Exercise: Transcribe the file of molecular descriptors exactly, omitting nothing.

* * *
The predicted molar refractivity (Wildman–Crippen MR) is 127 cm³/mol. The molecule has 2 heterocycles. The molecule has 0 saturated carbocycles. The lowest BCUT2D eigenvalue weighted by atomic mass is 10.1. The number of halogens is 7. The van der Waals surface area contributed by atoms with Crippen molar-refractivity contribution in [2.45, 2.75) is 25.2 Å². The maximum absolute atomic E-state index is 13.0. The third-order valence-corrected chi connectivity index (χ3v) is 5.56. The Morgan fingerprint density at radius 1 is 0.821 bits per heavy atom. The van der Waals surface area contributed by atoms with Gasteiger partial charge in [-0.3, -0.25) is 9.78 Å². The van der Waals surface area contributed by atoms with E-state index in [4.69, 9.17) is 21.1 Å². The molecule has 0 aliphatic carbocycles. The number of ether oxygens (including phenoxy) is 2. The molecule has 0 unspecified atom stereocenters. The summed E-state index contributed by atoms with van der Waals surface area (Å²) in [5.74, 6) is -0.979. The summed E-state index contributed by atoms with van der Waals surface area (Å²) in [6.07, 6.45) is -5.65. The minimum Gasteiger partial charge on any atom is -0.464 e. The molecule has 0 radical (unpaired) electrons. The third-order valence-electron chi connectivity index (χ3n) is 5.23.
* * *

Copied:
The predicted molar refractivity (Wildman–Crippen MR) is 127 cm³/mol. The molecule has 2 heterocycles. The molecule has 0 saturated carbocycles. The lowest BCUT2D eigenvalue weighted by atomic mass is 10.1. The number of halogens is 7. The van der Waals surface area contributed by atoms with Crippen molar-refractivity contribution in [2.45, 2.75) is 25.2 Å². The maximum absolute atomic E-state index is 13.0. The third-order valence-corrected chi connectivity index (χ3v) is 5.56. The Morgan fingerprint density at radius 1 is 0.821 bits per heavy atom. The van der Waals surface area contributed by atoms with Gasteiger partial charge in [-0.3, -0.25) is 9.78 Å². The van der Waals surface area contributed by atoms with E-state index in [4.69, 9.17) is 21.1 Å². The molecule has 0 aliphatic carbocycles. The number of ether oxygens (including phenoxy) is 2. The molecule has 0 unspecified atom stereocenters. The summed E-state index contributed by atoms with van der Waals surface area (Å²) in [5.74, 6) is -0.979. The summed E-state index contributed by atoms with van der Waals surface area (Å²) in [6.07, 6.45) is -5.65. The minimum Gasteiger partial charge on any atom is -0.464 e. The molecule has 0 radical (unpaired) electrons. The third-order valence-electron chi connectivity index (χ3n) is 5.23.